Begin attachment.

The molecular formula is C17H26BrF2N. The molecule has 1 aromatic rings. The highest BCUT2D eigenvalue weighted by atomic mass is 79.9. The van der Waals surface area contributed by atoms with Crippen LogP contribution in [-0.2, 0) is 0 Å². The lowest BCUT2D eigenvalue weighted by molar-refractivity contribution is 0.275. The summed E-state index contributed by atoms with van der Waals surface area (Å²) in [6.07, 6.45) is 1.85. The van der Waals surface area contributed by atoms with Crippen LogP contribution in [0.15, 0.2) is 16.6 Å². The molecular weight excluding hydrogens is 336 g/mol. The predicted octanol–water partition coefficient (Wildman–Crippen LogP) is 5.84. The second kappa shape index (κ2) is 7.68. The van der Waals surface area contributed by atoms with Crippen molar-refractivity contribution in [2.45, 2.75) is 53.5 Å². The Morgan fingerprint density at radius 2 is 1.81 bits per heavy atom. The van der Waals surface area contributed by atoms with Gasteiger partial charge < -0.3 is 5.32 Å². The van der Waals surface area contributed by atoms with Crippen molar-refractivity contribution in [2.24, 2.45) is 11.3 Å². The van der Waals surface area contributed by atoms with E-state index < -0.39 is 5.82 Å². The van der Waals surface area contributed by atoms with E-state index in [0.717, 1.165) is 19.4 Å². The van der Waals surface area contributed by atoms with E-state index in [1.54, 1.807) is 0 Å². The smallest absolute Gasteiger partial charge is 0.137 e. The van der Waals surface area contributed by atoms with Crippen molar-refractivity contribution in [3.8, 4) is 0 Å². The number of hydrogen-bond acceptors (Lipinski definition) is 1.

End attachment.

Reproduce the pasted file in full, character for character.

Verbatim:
The molecular formula is C17H26BrF2N. The molecule has 1 aromatic rings. The highest BCUT2D eigenvalue weighted by atomic mass is 79.9. The van der Waals surface area contributed by atoms with Crippen LogP contribution in [-0.2, 0) is 0 Å². The lowest BCUT2D eigenvalue weighted by molar-refractivity contribution is 0.275. The summed E-state index contributed by atoms with van der Waals surface area (Å²) in [6.07, 6.45) is 1.85. The van der Waals surface area contributed by atoms with Crippen LogP contribution in [0.15, 0.2) is 16.6 Å². The molecular weight excluding hydrogens is 336 g/mol. The predicted octanol–water partition coefficient (Wildman–Crippen LogP) is 5.84. The second kappa shape index (κ2) is 7.68. The van der Waals surface area contributed by atoms with Crippen molar-refractivity contribution in [2.45, 2.75) is 53.5 Å². The Morgan fingerprint density at radius 2 is 1.81 bits per heavy atom. The van der Waals surface area contributed by atoms with Gasteiger partial charge < -0.3 is 5.32 Å². The van der Waals surface area contributed by atoms with Crippen molar-refractivity contribution in [2.24, 2.45) is 11.3 Å². The van der Waals surface area contributed by atoms with E-state index < -0.39 is 5.82 Å². The van der Waals surface area contributed by atoms with E-state index in [0.717, 1.165) is 19.4 Å². The van der Waals surface area contributed by atoms with E-state index in [1.54, 1.807) is 0 Å². The smallest absolute Gasteiger partial charge is 0.137 e. The van der Waals surface area contributed by atoms with Crippen molar-refractivity contribution in [3.8, 4) is 0 Å². The number of hydrogen-bond acceptors (Lipinski definition) is 1.